“This is not a one and done,” says Duckworth-Lawton, a member of the CVTP Advisory Committee. “Our work is going to be ongoing and it’s going to be transformative, so it shouldn’t be rushed.”
Through CVTP, people will know where to bring their ideas or questions, and be confident that what they’ve shared will be considered and potentially acted on, she says. Those actions could mean anything from bringing together people and groups that have shared interests to negoatiating new policies with local governments, she says.
In the first year of the project, efforts will include educating community members about EDI-related topics, Ducksworth-Lawton says. That could include educating people about microaggressions or dispelling them of myths about the reasons people live in poverty, she says.
“We need to offset the propaganda that people get from social media and other places,” Ducksworth-Lawton says. “We need to teach people how how to have difficult conversations.”
CVTP leaders also want to ensure that those difficult conversations around antiracism and inclusion are taking place in all parts of the community, from neighborhoods to schools to workplaces and everywhere else, Yang says.
“We aren’t just focusing on specific sectors in the community — such as education or health care — but instead are taking a broader look to address institutional racism people experience in their day-to-day lives,” Yang said. “That means thinking and talking about what people are experiencing as they are in the community doing everyday things like shopping, dining, looking for housing or a job, or playing at the park.”
While the initiative is still so new that specific action items have not yet been determined, Yang says he expects some of its early work to center on connecting existing programs with people and resources who can help sustain and grow those efforts.
For example, the project could identify an agency that has few resources but is doing exceptional work around affordable housing and connect it to a well-resourced organization that also has an interest in affordable housing but no existing programs to address the issue, he says.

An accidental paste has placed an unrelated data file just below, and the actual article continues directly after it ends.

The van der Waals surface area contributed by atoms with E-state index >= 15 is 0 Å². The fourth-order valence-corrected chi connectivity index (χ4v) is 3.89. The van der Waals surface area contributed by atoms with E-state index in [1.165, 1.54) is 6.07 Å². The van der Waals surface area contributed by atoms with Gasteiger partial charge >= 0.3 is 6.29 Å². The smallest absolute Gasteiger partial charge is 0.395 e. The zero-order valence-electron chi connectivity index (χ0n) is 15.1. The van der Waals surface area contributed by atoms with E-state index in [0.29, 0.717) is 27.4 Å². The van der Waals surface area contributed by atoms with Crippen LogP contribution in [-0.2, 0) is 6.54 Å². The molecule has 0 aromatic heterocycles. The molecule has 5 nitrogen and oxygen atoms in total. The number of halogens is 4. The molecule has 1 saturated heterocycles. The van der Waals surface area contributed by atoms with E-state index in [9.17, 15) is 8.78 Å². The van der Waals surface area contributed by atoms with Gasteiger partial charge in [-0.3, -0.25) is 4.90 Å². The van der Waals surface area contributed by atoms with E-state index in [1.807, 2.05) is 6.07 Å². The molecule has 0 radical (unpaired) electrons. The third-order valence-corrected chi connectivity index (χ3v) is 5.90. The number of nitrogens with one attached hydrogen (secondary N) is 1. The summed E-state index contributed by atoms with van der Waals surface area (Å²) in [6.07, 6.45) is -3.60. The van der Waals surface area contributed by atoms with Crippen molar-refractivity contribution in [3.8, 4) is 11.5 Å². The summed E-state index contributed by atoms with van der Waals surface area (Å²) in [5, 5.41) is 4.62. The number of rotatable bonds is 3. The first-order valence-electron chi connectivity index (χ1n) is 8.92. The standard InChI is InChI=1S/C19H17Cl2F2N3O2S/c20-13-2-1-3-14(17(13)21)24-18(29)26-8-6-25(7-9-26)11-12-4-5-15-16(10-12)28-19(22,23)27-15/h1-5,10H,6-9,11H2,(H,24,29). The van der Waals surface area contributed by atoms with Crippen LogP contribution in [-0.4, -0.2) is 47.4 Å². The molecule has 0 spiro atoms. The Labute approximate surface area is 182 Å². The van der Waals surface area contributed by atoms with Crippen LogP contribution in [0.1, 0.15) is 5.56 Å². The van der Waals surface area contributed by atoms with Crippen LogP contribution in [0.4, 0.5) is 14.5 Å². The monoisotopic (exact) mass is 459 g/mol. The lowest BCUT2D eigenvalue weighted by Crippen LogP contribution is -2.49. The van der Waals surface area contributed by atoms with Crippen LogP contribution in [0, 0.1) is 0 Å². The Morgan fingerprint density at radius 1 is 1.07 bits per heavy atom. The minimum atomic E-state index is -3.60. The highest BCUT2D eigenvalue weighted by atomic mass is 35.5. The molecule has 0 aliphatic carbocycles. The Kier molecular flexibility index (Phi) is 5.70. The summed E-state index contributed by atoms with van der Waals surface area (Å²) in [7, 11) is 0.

“So, part of this is being a bridge that helps connect the many entities, organizations and people who already are working on these things,” Yang says. “We don’t want any person or entity to be working as an island. If we can connect groups with the resources they need and then let them focus on their areas of expertise, we can make real progress.”
Given the amount of interest in and energy around the project, Yang is optimistic that those leading the effort will have many positive things to share about the new initiative in the coming months.
Already, Yang says, he sees opportunities everywhere he looks throughout the community. He also sees people interested in making the most of those opportunities, he says.
However, his advocacy work at UW-Eau Claire has taught him that making meaningful change takes time, and he is carrying that lesson with him in his work with CVTP, Yang says.
“Systemic changes take time, but those also are the changes that are the most impactful,” Yang says. “We don’t want to rush this because we want the work that we do to be sustainable; we don’t want to start things that will fizzle out because we don’t have the resources to support them.
“We know this is a heavy lift and the work will be ongoing, but we’re excited that these efforts have begun.”
Schmidt shares Yang’s optimism and excitement, noting that the CVTP project’s mission aligns well with UW-Eau Claire’s 2025 strategic plan, which identifies EDI as one of its priority goals for the coming year, calling on the university to “build and maintain collaborative coalitions throughout our region.”
UW-Eau Claire will be an important partner in the community-led initiative, Yang says. The university already has EDI expertise and resources that will be helpful to CVTP, he says.
“We are looking forward to continuing the conversation about how the university can contribute to our work,” Yang says. “There are lots of positive examples on campus as well as in the community about things that are working well. So, if we can elevate the narrative around those successes or replicate them in other parts of the community, it will be helpful.”
Civic engagement always has been part of UW-Eau Claire’s mission, so working to address the region’s most pressing needs is an ongoing priority for our campus, Schmidt says.
“Today, there are no issues more pressing than equity, diversity and inclusion,” Schmidt says. “By being actively engaged with the Chippewa Valley Transformation Project, we will work with people throughout the region to create stronger and more antiracist and inclusive communities. As we work to make meaningful and lasting change in our region, we continue to build on UW-Eau Claire’s already long legacy of civic engagement.”